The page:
In fact, it’s not just the banks that stand to pay the price (with public money, of course). The discoms too are suffering massive losses; as of 2015-16, their accumulated losses had reached Rs 4.14 lakh crore while their debt had risen to 4.22 lakh crore.
Many private developers had forced the state discoms to sign PPAs for a period of 25 years with a ‘deemed generation’ clause — meaning that the discoms would have to pay the power producer even if and when the electricity is not being taken by the discoms, for example, during the lean periods.
Then there are the cases of power producers who quoted extremely low tariffs in the bidding process to win the PPA and they had either overestimated their own efficiencies and/or not taken into account other market factors. For example, what happened with Adani and Tata in Gujarat, whereby they aggressively sought an increase in the tariffs, in violation of the PPAs. But the way the BJP government in Gujarat has responded to the crisis— intensified as Adani and Essar had even cut supply — shows whose welfare the government cares about.
So besides the unplanned and haphazard capacity addition, private power plant owners resorted to all kinds of shenanigans to make their profits.
This is where the roots of this problem of stressed power assets spring from.
However, the standing committee report — while talking about the delicensing — refuses to blame any of the current ills of the power sector on the delicensing itself. Instead, while putting the onus on the government and the banks to come up with a solution to address the various related issues and “streamline the sector”, it actually praises the delicensing.
“The absence of licenses for generation of electricity has only provided an opportunity for the developers to eschew an inconsequential formality as sector have to be opened if we want to invite competition, efficiency, transparency and growth... The responsibility dwells upon the Ministry of Power to ensure that promotional and regulatory activities are done in an expected manner. They cannot be absolved from their role and responsibility on the ground of the generation being delicensed,” the report says.
Meanwhile, the BJP-led NDA government and leading bankers have been working hard to come up with a plan to bail out these private and corporate players without them having to face insolvency — as the 12 February circular by the RBI with a revised framework for the Resolution of Stressed Assets would have entailed.
The RBI mandated that creditors to companies that are defaulting on loans of Rs 2,000 crore or more, as on 1 March 2018, will have to implement a Resolution Plan within 180 days — or file for insolvency under the Insolvency and Bankruptcy Code (IBC) within 15 days from the expiry of the deadline. As per the RBI’s timeline, the deadline for most of these private power generators was end of August.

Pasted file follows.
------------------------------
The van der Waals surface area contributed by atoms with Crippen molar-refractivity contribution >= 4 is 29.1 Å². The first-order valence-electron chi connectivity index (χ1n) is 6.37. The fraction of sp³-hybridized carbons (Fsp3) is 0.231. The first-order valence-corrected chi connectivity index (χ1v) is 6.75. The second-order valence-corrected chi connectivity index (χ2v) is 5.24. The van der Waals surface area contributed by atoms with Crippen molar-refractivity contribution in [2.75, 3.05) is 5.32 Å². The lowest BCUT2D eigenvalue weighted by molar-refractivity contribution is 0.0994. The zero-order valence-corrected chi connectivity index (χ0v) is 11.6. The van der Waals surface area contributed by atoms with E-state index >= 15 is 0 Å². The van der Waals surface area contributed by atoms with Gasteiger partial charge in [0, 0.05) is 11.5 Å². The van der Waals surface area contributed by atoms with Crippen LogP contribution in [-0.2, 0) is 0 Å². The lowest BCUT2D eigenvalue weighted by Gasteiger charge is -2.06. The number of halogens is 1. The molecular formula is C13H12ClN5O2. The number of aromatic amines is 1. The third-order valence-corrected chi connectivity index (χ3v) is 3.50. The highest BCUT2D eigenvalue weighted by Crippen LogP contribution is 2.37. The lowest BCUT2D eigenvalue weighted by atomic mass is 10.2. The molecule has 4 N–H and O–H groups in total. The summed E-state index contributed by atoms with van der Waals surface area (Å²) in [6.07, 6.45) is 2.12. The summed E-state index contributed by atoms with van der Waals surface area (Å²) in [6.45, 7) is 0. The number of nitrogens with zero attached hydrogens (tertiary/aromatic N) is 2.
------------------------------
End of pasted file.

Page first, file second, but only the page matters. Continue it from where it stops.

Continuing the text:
The power ministry and the private companies requested the RBI for a special dispensation for the power sector, and asked for at least 12 up to 18 months. The RBI refused, and a group of power generation companies under the banner of Independent Power Producers’ Association of India approached the Allahabad High Court, which on 1 June granted a reprieve to these companies from facing insolvency proceedings till the finance ministry met with stakeholders to work out if and how the issue could be resolved. Several unsuccessful attempts at strategies to deal with the stressed power assets, which began even before the court ruling, followed.
For example, in July beginning, a committee of bankers set up by the government to work out a resolution plan came up with a “five-pronged strategy” called Project Sashakt. But it was clearly inadequate, because at the end of July, the Modi government again set up an empowered committee headed by cabinet secretary PK Sinha, who is also former power secretary.
However, none of these efforts are going to resolve the crisis in the power sector, or help the country’s banks, as long as the disastrous changes introduced by the 2003 “reforms” are not addressed and reversed. The government must examine and honestly acknowledge the impact of the Electricity Act 2003 — and put the blame where it rightly belongs; something that the Parliamentary Standing Committee report did not do. A misdiagnosis of the problem will not lead to any effective and lasting solutions.
For a more detailed analysis of how the 2003 power reforms engendered the power sector crisis, read thisand this.